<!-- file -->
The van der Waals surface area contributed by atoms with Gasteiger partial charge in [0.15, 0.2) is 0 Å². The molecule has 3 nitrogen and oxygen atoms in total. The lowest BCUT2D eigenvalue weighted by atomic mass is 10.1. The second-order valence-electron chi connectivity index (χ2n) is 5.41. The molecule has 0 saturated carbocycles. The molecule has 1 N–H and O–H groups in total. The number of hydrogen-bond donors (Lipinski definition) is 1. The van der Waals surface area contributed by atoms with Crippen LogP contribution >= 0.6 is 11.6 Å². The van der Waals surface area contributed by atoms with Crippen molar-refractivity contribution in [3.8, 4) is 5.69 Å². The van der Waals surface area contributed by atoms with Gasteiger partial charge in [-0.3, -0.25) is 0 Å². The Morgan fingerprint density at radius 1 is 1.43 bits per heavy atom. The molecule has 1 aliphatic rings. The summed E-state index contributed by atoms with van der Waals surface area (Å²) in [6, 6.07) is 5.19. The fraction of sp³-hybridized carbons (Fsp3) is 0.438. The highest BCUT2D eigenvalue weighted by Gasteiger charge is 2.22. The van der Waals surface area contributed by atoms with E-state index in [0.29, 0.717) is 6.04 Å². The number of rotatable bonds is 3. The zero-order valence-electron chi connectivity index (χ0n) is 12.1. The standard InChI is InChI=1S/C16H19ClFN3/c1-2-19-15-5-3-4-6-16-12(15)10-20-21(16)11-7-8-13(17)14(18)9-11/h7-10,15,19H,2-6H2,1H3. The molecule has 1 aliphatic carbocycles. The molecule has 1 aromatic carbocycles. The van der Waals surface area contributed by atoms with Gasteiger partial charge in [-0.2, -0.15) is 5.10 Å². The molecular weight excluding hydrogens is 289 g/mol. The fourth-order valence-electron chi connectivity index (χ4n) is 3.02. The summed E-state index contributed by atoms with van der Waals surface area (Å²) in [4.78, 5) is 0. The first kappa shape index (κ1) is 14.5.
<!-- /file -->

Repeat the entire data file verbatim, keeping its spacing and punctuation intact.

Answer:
The van der Waals surface area contributed by atoms with Gasteiger partial charge in [0.15, 0.2) is 0 Å². The molecule has 3 nitrogen and oxygen atoms in total. The lowest BCUT2D eigenvalue weighted by atomic mass is 10.1. The second-order valence-electron chi connectivity index (χ2n) is 5.41. The molecule has 0 saturated carbocycles. The molecule has 1 N–H and O–H groups in total. The number of hydrogen-bond donors (Lipinski definition) is 1. The van der Waals surface area contributed by atoms with Crippen LogP contribution >= 0.6 is 11.6 Å². The van der Waals surface area contributed by atoms with Crippen molar-refractivity contribution in [3.8, 4) is 5.69 Å². The van der Waals surface area contributed by atoms with Gasteiger partial charge in [-0.3, -0.25) is 0 Å². The Morgan fingerprint density at radius 1 is 1.43 bits per heavy atom. The molecule has 1 aliphatic rings. The summed E-state index contributed by atoms with van der Waals surface area (Å²) in [6, 6.07) is 5.19. The fraction of sp³-hybridized carbons (Fsp3) is 0.438. The highest BCUT2D eigenvalue weighted by Gasteiger charge is 2.22. The van der Waals surface area contributed by atoms with E-state index in [0.29, 0.717) is 6.04 Å². The number of rotatable bonds is 3. The zero-order valence-electron chi connectivity index (χ0n) is 12.1. The standard InChI is InChI=1S/C16H19ClFN3/c1-2-19-15-5-3-4-6-16-12(15)10-20-21(16)11-7-8-13(17)14(18)9-11/h7-10,15,19H,2-6H2,1H3. The molecule has 1 aliphatic carbocycles. The molecule has 1 aromatic carbocycles. The van der Waals surface area contributed by atoms with Gasteiger partial charge in [-0.2, -0.15) is 5.10 Å². The molecular weight excluding hydrogens is 289 g/mol. The fourth-order valence-electron chi connectivity index (χ4n) is 3.02. The summed E-state index contributed by atoms with van der Waals surface area (Å²) in [4.78, 5) is 0. The first kappa shape index (κ1) is 14.5.